Sarah Palin Refuses To Answer Whether Or Not Abortion Clinic Bombers Are Terrorists

October 24, 2008
I just watched some highlights of Brian William’s interview with Sarah Palin and John McCain.

This exchange was shocking:

Brian Williams: Back to the notion of terrorists and terrorism, this word has come up in relation to Mr. Ayers — hanging out with terrorist – domestic terrorists. It is said that it gives it a vaguely post uh 9-11 hint, using that word, that we don’t normally associate with domestic crimes. Are we changing the definition? Are the people who set fire to American cities during the ’60’s terrorists, under this definition? Is an abortion clinic bomber a terrorist under the definition?

Sarah Palin: There is no question that Bill Ayers via his own admittance was um one who sought to destroy our US Capitol and our Pentagon — that is a domestic terrorist. There’s no question there. Now others who would want to engage in harming innocent Americans or um facilities, that uh, it would be unacceptable — I don’t know if you could use the word terrorist, but its unacceptable and it would not be condoned of course on our watch.

Larry David: Waiting for Nov. 4th

October 23, 2008

I can’t take much more of this. Two weeks to go, and I’m at the end of my rope. I can’t work. I can eat, but mostly standing up. I’m anxious all the time and taking it out on my ex-wife, which, ironically, I’m finding enjoyable. This is like waiting for the results of a biopsy. Actually, it’s worse. Biopsies only take a few days, maybe a week at the most, and if the biopsy comes back positive, there’s still a potential cure. With this, there’s no cure. The result is final. Like death.

Five times a day I’ll still say to someone, “I don’t know what I’m going to do if McCain wins.” Of course, the reality is I’m probably not going to do anything. What can I do? I’m not going to kill myself. If I didn’t kill myself when I became impotent for two months in 1979, I’m certainly not going to do it if McCain and Palin are elected, even if it’s by nefarious means. If Obama loses, it would be easier to live with it if it’s due to racism rather than if it’s stolen. If it’s racism, I can say, “Okay, we lost, but at least it’s a democracy. Sure, it’s a democracy inhabited by a majority of disgusting, reprehensible turds, but at least it’s a democracy.” If he loses because it’s stolen, that will be much worse. Call me crazy, but I’d rather live in a democratic racist country than a non-democratic non-racist one. (It’s not exactly a Hobson’s choice, but it’s close, and I think Hobson would compliment me on how close I’ve actually come to giving him no choice. He’d love that!)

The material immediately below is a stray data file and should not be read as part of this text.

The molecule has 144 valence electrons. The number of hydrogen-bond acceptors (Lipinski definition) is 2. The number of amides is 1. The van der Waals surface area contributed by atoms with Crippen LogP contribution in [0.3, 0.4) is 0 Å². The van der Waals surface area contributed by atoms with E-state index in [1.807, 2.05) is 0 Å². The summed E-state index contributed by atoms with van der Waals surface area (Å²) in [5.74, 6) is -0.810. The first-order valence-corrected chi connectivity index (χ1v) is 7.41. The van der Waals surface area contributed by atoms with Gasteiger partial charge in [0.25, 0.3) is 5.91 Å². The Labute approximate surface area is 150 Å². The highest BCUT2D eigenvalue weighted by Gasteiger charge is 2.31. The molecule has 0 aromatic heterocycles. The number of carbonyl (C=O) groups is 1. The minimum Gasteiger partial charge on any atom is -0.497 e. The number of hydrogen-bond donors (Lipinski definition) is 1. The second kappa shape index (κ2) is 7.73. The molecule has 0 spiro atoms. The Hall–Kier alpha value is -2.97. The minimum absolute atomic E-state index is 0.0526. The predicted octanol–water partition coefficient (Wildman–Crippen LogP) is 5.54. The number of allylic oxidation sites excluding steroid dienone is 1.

The one concession I’ve made to maintain some form of sanity is that I’ve taken to censoring my news, just like the old Soviet Union. The citizenry (me) only gets to read and listen to what I deem appropriate for its health and well-being. Sure, there are times when the system breaks down. Michele Bachmann got through my radar this week, right before bedtime. That’s not supposed to happen. That was a lapse in security, and I’ve had to make some adjustments. The debates were particularly challenging for me to monitor. First I tried running in and out of the room so I would only hear my guy. This worked until I knocked over a tray of hors d’oeuvres. “Sit down or get out!” my host demanded. “Okay,” I said, and took a seat, but I was more fidgety than a ten-year-old at temple. I just couldn’t watch without saying anything, and my running commentary, which mostly consisted of “Shut up, you prick!” or “You’re a fucking liar!!!” or “Go to hell, you cocksucker!” was way too distracting for the attendees, and finally I was asked to leave.

Assuming November 4th ever comes, my big decision won’t be where I’ll be watching the returns, but if I’ll be watching. I believe I have big jinx potential and may have actually cost the Dems the last two elections. I know I’ve jinxed sporting events. When my teams are losing and I want them to make a comeback, all I have to do is leave the room. Works every time. So if I do watch, I’ll do it alone. I can’t subject other people to me in my current condition. I just don’t like what I’ve turned into — and frankly I wasn’t that crazy about me even before the turn. This election is having the same effect on me as marijuana. All of my worst qualities have been exacerbated. I’m paranoid, obsessive, nervous, and totally mental. It’s one long, intense, bad trip. I need to come down. Soon.